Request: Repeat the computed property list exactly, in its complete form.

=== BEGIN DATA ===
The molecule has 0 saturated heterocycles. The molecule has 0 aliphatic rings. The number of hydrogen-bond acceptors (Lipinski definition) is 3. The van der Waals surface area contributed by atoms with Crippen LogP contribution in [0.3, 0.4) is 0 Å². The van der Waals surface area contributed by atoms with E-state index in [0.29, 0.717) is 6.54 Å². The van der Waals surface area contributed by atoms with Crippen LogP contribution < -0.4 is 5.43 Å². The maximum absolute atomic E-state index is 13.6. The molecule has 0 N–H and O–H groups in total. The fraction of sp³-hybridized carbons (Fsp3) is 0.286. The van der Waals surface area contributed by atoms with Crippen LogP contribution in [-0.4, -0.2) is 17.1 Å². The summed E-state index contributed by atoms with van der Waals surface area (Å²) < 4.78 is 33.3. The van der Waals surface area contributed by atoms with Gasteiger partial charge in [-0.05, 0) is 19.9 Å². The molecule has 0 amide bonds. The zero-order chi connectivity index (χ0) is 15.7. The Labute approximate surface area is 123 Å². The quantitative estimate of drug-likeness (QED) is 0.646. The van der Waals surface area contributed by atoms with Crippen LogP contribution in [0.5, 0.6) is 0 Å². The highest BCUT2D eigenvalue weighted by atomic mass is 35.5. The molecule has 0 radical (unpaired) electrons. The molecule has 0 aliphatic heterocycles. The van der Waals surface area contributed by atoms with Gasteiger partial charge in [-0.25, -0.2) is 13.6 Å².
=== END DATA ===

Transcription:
The molecule has 0 saturated heterocycles. The molecule has 0 aliphatic rings. The number of hydrogen-bond acceptors (Lipinski definition) is 3. The van der Waals surface area contributed by atoms with Crippen LogP contribution in [0.3, 0.4) is 0 Å². The van der Waals surface area contributed by atoms with E-state index in [0.29, 0.717) is 6.54 Å². The van der Waals surface area contributed by atoms with Crippen LogP contribution < -0.4 is 5.43 Å². The maximum absolute atomic E-state index is 13.6. The molecule has 0 N–H and O–H groups in total. The fraction of sp³-hybridized carbons (Fsp3) is 0.286. The van der Waals surface area contributed by atoms with Crippen LogP contribution in [-0.4, -0.2) is 17.1 Å². The summed E-state index contributed by atoms with van der Waals surface area (Å²) < 4.78 is 33.3. The van der Waals surface area contributed by atoms with Gasteiger partial charge in [-0.05, 0) is 19.9 Å². The molecule has 0 amide bonds. The zero-order chi connectivity index (χ0) is 15.7. The Labute approximate surface area is 123 Å². The quantitative estimate of drug-likeness (QED) is 0.646. The van der Waals surface area contributed by atoms with Crippen LogP contribution in [0.5, 0.6) is 0 Å². The highest BCUT2D eigenvalue weighted by atomic mass is 35.5. The molecule has 0 radical (unpaired) electrons. The molecule has 0 aliphatic heterocycles. The van der Waals surface area contributed by atoms with Gasteiger partial charge in [-0.25, -0.2) is 13.6 Å².